by Eric Hunter and David Cohen

Frontline is a new column which will look at different contentious issues in Diplomacy, and attempt to examine both sides of the question.

The first topic to be featured is that of draw-whittling: the practice of deliberately eliminating one or more Great Powers from a DIAS game that (i) has lost diplomatic and tactical fluidity, and (ii) seems likely to end in a draw; so as to reduce the number of players included in the draw at the end.

In another article in this issue, Edi Birsan discusses the diplomatic consequences and possibilities of draw-whittling attitudes. However, that doesn't address the 'ethical' (for want of a better word!) aspects of the matter. Is draw-whittling a legitimate approach to Diplomacy that arises naturally from the stated objectives of the game; or is it unnecessary and vindictive?

Below, Eric Hunter (pro) and David Cohen (con) present two very different philosophies on this question.


A Modest Proposal
In Favor of Draw-Whittling


Against Draw-Whittling,
or "Live and Let Live"

Is draw-whittling a good idea, or a pointless waste of time? Obviously it is not something that should ALWAYS be done, or small Powers would have no reason to work with a Stop-the-Leader Alliance to prevent a Solo; but on the whole, it is a device to keep the end-game dynamic and interesting when games might otherwise end as soon as one Power has established a secure base of Centers, and a lead in Center-Count that cannot be easily overcome.

Why is draw-whittling a legitimate course of action?

  1. For each player, the game has three end-states: Solo, Draw, and Loss.

  2. A Solo is the "Object of the Game", so it therefore clearly has value.

  3. A Draw is defined as a secondary objective in these terms, "players can end the game by agreement before a winner is determined. In this case, all players who still have pieces on the board share equally in the draw."

Therefore, a draw also has some value which is shared among the survivors. So, the more survivors, the smaller each one's share will be. In a two-way, five people have lost, and the reward is split two ways. In a five-way, only two people have lost, and that (theoretically smaller) reward is split five ways; so a two-way is clearly better than a five-way.

My primary objective is to Solo, and hence defeat my six opponents. If circumstances require that I accept a draw instead, I still prefer to cause as many of my opponents to lose as possible, so the smaller the draw, the better. Is a two-way "worth more" than a five-way? Perhaps, or perhaps not. Is it better to defeat five opponents than just two? Clearly yes, in my view. Finally, if a large draw is just as good as a small draw, then the most rational course to take is to vote for a seven-way in 1901, and avoid the possible loss, is it not?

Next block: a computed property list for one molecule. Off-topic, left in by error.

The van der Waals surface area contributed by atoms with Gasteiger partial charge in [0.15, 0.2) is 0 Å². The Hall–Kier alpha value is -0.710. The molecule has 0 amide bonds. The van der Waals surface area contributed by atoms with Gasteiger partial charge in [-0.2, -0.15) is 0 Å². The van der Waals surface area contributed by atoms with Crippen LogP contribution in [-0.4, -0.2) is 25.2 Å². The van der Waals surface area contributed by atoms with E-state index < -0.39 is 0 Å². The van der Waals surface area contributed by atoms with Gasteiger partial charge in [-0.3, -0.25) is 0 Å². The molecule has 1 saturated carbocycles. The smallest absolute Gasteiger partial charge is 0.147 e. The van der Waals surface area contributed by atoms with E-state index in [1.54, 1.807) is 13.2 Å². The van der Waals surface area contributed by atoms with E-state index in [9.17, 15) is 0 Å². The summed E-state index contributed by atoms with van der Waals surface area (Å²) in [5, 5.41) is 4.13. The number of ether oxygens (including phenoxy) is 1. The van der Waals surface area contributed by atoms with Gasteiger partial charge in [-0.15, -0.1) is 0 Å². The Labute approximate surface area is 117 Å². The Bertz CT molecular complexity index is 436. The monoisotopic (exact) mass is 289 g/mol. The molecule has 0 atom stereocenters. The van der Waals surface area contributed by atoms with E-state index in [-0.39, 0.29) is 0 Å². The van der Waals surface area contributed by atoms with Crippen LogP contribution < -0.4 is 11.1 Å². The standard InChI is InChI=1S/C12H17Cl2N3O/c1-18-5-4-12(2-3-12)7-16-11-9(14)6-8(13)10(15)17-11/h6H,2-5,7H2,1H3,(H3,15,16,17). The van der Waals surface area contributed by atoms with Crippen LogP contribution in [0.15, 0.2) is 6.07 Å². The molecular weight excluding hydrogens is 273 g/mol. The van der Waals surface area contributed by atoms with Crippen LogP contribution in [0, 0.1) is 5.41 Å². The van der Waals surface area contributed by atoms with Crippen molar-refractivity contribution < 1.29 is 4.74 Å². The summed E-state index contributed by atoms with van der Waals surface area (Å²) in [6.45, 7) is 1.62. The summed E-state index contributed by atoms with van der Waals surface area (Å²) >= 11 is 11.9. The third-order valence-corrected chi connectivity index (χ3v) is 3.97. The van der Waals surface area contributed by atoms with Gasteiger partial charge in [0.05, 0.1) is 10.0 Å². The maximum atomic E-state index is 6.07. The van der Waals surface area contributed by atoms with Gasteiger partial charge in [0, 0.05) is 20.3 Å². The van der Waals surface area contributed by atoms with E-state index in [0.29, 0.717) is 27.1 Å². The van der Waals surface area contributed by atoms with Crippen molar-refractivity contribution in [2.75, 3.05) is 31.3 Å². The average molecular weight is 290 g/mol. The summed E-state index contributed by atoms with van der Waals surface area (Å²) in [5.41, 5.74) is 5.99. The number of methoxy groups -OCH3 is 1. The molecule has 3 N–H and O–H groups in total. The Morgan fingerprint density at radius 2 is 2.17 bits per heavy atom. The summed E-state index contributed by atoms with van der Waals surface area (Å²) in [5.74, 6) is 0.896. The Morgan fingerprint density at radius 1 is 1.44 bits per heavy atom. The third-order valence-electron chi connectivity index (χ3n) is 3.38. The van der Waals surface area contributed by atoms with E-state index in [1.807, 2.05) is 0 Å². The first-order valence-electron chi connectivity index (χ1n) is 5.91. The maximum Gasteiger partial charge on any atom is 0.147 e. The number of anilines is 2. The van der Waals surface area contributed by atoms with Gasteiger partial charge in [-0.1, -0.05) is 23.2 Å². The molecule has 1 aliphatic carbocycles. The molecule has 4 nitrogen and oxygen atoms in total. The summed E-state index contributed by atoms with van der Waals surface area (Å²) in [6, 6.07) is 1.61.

Additionally, if you are the largest Power in a possible Draw, encouraging whittling, and simultaneously warning the smaller Powers that they are going to be whittled can entice one of them to help you cross the stalemate-line and get the Solo that a large Draw would have stopped.

Who should be eliminated from a draw, if whittling is engaged in? This is very definitely a judgment call. A knowledge of stalemate lines is crucial (, as is a psychological assessment of the target. Will he threaten to throw the Solo to avoid being whittled? How quickly will he act on that threat, if he makes it? If his Centers are taken, can his place in the line be filled by new builds before the largest Power breaks through the line? Remember, even if you believe that a small Draw is better than a large Draw, a large Draw is still better than a loss.

Given the approved definition of draw-whittling, let us presume a "pure" scenario. In a non-tournament game, in Winter 1914, a sixteen dot Germany — safely ensconced behind one of the usual Gibraltar to St. Petersburg stalemate lines — is facing a couple of well positioned Mediterranean Powers who have made it abundantly clear that they have absolutely no intention of turning on each other, and the front is completely locked up. Also present, and bottled up by German Armies in Liverpool and Yorkshire, is an English Army in Edinburgh. The English have recently been taken over by a replacement player, previously unknown to the German, so there is no in-game or outside reservoir of either good or ill will. The other three players have stated that they would be willing to enter into a DIAS, and a proposal for a four way DIAS has been made. The question for the German is whether it "should" be a three way draw or a four way draw.

The object of the game is to win. There is no chance for a win in this game for Germany. Given that there are no other in-game motivations, such as revenge, it seems better for Germany to end the game now, for more than one reason.

First, to move on now would get the German player more quickly into a new game, with a chance to win, and the new game will also likely be tactically fluid, and thus more enjoyable than playing out Spring 1914 and Fall 1914 in a robotic campaign to take Edinburgh. This rationale applies to both "normal" and gunboat Diplomacy.

The second reason, applicable only in non-gunboat situations, is more important, this being positive metagaming consequences. The "mercy" shown to the English player may engender good will in all the other Powers, and the quicker end will also free up the other players to more quickly join new, tactically fluid and, presumably, more enjoyable games.

Eric and David
c/o The Editor

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